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i can teach you, but i have to charge

7 Mar

In eighth grade, a well-meaning friend said to me, “Jen, when you’re in high school, guys will be lining up to be your boyfriend.” Boy, was she right! I can’t tell you how many times during those four years I had to turn away my suitors. Good-looking ones, too. There were a lot of pretty girls in my school, but I guess I was the prettiest, by far, because the trail of broken hearts in my wake was longest and most deep. If I’d known in junior high that I would be such a hot item just a few years later, I wouldn’t have bothered sitting for two hours at each of those private school dances, waitingprayinghopingwishing that the boy I liked, or any other one, would decide that this was The Night to confess his burning desire for me to be his. Because in high school, man, every night was The Night, and by graduation I was just tired of being loved so damned much.

So, that’s high school. Me, being loved. By, like, every boy and some girls. I was just Wanted. Always. And it was so constant and normal that it became boring. I could sleep easily every night, be content, and cry nearly-sad tears when I realized I’d never be lonely or unloved, lying in my underwear in a puddle of tears in my bedroom, completely heartbroken like other teenagers.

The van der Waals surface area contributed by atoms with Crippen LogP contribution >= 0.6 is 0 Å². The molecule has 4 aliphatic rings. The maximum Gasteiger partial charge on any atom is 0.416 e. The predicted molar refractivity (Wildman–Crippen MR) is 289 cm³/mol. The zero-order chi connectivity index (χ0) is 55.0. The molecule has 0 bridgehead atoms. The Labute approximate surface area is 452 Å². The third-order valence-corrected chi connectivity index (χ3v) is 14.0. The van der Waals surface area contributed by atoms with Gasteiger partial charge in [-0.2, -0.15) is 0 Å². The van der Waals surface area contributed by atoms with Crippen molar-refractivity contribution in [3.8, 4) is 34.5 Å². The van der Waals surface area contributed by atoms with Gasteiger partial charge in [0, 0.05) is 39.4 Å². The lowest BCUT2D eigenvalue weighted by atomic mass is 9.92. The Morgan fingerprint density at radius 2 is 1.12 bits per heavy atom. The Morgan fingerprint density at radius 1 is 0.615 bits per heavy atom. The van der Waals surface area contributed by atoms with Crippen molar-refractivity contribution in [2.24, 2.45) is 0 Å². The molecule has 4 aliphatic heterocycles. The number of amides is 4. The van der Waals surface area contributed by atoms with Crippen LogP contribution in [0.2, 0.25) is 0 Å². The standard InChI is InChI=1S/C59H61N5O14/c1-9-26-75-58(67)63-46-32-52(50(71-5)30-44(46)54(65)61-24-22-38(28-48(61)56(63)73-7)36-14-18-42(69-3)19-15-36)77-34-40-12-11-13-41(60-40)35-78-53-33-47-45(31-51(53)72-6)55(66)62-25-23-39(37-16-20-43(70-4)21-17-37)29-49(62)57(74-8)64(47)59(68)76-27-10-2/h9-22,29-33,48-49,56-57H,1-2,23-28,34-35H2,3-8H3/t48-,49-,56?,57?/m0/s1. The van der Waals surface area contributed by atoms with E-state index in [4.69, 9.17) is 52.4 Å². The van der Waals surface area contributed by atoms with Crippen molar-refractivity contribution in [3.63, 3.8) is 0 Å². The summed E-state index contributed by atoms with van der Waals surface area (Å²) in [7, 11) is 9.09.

But one night during my sophomore or junior year in high school, a boy telephoned me. I’d always considered him a friend who was very much in love with me in the same way I was very much loved by everyone else, until he said, “Jen, I don’t like you.” For a few years, I treasured him the same way I’d have treasured Clay Aiken or a bite of tinfoil, because he did not like me. He was unlike the great ninety-eight percent of boys in my life, and even if he’s like them now, completely and utterly powerless against my charm, I’ll always remember the time when he wasn’t, and hope that he continues to secretly read my blog through a link I sent him in an email he never exactly responded to.

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